Sometimes your basic drum pattern just needs some extra spice to bring it up to speed. Adding programmed percussion, or even percussion loops can often be a great solution. Personally I like to mix contrasting drum loops and patterns to get interesting cross rhythms.
The only problem with going down this route is sometimes it’s pretty tough to make two loops mesh and play nicely together. There are quite a few different methods you can use here but one way is to transform the secondary loop into a filtered, dynamic ‘top loop’. Here’s how…
Step 1 - The Drum Loops We’ll Be Using
So I have based this whole tutorial around two bounced loops I am using in a current project. The loops are the result of various programming and edits being mixed and exported. It’s simply easier to demonstrate this technique with just two audio files. I am using Logic here but you really could use any similar DAW and plug-ins.
The first loop represents the main drum track in my project and is essentially the only full range loop that will be present. Anything we add will hopefully not clash and therefore will have to be processed.
The main loop we’ll be using
The first loop in isolation
The second loop is currently also full range and contains both low and high frequency elements. It contains the groove and pattern that I want but it currently clashes pretty badly with the original loop. In it’s current state it just isn’t right.
The secondary loop is high lighted
The second loop we’ll be working with
The two loops clash a little together
Let’s take a look at a few steps we can take to get the secondary loop to sit nicely in the mix and also some techniques for adding a little flare and interest to the whole drum mix.
Step 2 - Filter, Filter And Then Filter
When trying to get any two sounds to sit together, without the use of heavy editing (or in this case any editing at all), you will need to fire up either a powerful EQ or a decent filter plug-in. The latter will be the main tool we’ll use here to sculpt our secondary loop and force it into submission.
I’m using Fabfilter’s Simplon multimode filter here but you can use literally at filter plug-in that is cable of high and low pass filtering. If you filter support both modes simultaneously like Simplon, then all the better.
First up I applied a heavy dose of high pass filtering, this removed a huge amount of low end and will ultimately give our main loop room to breathe, allowing the low end elements to come through nicely.
High pass filtering is applied to the secondary loop
The secondary loop with high pass applied
This is great and you can hear that our secondary loop is already starting to take shape but I wanted to add a little more flavour. The next step was to reach for the low pass filter in Simplon and add a touch of resonance. You can hear the result of the two static filters below.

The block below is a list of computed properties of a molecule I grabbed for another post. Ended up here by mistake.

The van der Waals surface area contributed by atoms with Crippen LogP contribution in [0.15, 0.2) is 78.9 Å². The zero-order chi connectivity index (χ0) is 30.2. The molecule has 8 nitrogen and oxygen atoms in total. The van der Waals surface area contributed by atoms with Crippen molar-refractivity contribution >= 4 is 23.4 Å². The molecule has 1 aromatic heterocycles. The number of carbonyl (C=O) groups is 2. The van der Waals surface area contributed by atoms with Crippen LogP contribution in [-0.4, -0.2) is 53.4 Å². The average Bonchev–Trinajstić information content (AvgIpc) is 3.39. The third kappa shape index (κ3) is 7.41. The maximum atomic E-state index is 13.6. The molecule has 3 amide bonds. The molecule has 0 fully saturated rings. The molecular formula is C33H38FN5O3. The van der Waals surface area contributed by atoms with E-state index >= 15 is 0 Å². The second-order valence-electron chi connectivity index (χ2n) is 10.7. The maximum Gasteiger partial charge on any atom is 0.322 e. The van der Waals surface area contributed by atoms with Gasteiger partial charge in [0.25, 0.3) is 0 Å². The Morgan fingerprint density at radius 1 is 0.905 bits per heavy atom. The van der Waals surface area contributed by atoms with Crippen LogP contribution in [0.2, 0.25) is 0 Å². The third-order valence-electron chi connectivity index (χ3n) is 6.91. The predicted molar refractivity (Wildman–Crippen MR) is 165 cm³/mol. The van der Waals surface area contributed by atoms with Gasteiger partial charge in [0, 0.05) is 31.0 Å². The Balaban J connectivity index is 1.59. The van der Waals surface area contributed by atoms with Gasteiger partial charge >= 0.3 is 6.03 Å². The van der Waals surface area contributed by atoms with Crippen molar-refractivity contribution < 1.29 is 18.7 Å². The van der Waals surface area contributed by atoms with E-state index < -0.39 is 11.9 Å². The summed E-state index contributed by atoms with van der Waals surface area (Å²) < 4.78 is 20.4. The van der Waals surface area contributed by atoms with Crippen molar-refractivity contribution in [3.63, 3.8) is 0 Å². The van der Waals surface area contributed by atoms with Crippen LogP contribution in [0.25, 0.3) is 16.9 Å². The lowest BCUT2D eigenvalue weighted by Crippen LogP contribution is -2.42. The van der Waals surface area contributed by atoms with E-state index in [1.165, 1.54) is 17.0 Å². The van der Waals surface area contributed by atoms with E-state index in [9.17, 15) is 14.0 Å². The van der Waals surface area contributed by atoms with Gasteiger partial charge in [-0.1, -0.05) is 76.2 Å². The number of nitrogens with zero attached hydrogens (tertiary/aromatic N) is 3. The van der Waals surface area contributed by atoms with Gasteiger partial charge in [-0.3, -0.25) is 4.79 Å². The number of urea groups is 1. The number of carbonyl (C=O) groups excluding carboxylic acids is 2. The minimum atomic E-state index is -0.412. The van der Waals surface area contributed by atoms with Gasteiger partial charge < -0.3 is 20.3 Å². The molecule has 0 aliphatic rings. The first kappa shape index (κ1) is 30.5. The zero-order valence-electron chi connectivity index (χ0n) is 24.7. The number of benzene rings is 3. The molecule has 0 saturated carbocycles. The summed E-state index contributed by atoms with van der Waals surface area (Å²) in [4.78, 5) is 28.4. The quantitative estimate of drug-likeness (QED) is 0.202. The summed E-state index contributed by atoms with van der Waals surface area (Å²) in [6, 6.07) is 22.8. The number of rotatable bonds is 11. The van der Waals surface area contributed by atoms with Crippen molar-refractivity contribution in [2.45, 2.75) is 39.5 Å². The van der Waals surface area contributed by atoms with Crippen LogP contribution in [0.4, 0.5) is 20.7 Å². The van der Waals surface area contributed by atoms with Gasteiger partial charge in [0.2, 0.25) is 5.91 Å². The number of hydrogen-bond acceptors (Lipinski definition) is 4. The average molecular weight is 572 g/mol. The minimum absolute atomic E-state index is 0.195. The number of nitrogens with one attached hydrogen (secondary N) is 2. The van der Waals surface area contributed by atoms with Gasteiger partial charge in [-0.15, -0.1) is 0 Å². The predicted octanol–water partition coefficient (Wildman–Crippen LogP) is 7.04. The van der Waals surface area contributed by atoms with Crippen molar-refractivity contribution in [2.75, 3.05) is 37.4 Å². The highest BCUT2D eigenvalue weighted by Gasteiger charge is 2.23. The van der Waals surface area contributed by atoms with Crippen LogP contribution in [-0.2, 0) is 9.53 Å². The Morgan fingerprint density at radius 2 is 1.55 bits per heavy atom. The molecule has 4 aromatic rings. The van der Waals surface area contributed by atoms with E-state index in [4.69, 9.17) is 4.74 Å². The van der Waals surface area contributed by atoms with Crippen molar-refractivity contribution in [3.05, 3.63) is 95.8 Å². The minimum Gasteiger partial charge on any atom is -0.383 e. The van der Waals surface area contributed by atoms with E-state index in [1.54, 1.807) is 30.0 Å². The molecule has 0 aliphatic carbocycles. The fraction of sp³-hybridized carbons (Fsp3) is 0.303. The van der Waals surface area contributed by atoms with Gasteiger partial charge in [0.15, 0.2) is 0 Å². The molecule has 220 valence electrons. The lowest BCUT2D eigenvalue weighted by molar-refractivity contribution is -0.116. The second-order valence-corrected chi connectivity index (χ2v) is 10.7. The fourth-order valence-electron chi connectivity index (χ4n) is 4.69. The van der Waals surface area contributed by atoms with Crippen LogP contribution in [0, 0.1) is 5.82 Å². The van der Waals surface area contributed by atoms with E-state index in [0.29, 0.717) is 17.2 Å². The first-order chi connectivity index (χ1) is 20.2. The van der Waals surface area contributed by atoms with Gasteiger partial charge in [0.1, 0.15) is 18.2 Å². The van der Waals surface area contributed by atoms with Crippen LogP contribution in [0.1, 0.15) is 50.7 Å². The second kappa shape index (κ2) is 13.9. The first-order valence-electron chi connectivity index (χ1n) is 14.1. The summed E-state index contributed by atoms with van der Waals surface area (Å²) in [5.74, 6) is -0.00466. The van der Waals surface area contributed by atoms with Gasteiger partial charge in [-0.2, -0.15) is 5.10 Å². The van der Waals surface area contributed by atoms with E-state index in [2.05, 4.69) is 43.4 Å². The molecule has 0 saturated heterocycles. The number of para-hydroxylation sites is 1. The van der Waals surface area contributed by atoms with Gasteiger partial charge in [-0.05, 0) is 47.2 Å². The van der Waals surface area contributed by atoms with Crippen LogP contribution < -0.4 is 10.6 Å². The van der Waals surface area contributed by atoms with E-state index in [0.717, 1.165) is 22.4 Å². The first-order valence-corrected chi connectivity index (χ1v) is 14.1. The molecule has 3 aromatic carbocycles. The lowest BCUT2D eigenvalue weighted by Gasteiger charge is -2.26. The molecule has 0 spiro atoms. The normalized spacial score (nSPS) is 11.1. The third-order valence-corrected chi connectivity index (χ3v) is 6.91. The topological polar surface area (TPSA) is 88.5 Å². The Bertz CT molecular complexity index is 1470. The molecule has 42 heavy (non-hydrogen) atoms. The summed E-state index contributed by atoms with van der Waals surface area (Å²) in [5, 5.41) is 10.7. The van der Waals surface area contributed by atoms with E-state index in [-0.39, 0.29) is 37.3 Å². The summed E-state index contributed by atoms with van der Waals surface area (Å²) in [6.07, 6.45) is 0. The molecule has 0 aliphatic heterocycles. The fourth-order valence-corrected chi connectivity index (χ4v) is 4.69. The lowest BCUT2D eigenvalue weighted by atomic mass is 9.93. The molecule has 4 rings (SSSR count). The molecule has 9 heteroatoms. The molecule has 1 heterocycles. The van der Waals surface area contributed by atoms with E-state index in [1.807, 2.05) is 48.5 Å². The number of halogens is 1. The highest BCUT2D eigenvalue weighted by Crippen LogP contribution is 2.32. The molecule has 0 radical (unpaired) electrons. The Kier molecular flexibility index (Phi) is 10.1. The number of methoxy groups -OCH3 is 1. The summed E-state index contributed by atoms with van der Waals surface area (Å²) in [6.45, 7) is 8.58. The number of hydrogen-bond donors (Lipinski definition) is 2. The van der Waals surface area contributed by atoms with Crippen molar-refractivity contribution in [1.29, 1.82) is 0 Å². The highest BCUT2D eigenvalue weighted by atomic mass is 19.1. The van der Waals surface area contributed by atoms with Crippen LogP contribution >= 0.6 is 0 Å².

A second low pass filter is added
Both filters in their static state
What the loop really needed at this point was some movement and attitude. Let’s take a look at how I introduced that in the next few steps.
Step 3 - Get Your Automation On
To add some interest to our filtered loop I took advantage of a nice little feature in Fabfilter’s Simplon. By grabbing the small handle in between the two main filters you can actually move both the low and high pass with one movement. This is great because it essentially gives you a highly customisable band pass filter with two separate points of resonance.
By adding some automation to this single control Logic managed to record four lanes of automation simultaneously! I was moving horizontally and vertically. You can see the complex data recorded below. The result was great and at this point I was really starting to get somewhere.
This automation may look heavy but it was recorded in one simple pass, with one parameter
The automated loop is mixed with the main drums
Step 4 - Some Extra Processing
Although the loop now sat nicely with the original drum track and really added extra pace and groove to proceedings I couldn't help but feel a touch of processing would add some extra sparkle.
I opted for some more Fabfilter gear here and treated the loop with a heavy dose of saturation form ‘Saturn’, followed by some high frequency enhancement courtesy of the excellent Pultec clone from Tube-Tech / Softube.
Saturation and EQ are added
This was finally polished off with a touch of tight stereo delay from the Fabfilter Timeless 2 unit. The whole thing really opened the loop up, gave it a touch more crunch and in all honesty just made it sound a little better!
And some delay
The top loop with processing applied
Step 5 - Mix And Complete
With all the work done it was time to mix the two loops together and ensure they relative levels were at their best. The levels of both loops were then pushed until my Sonnox master limiter was just starting to apply a touch of gain reduction.
The two loops are mixed
The two loops are finally mixed
Try something similar with your loops and see if you can transform a plain, full range drum loop into a high end, dynamic percussion part.
Envato Tuts+ tutorials are translated into other languages by our community members—you can be involved too!Translate this post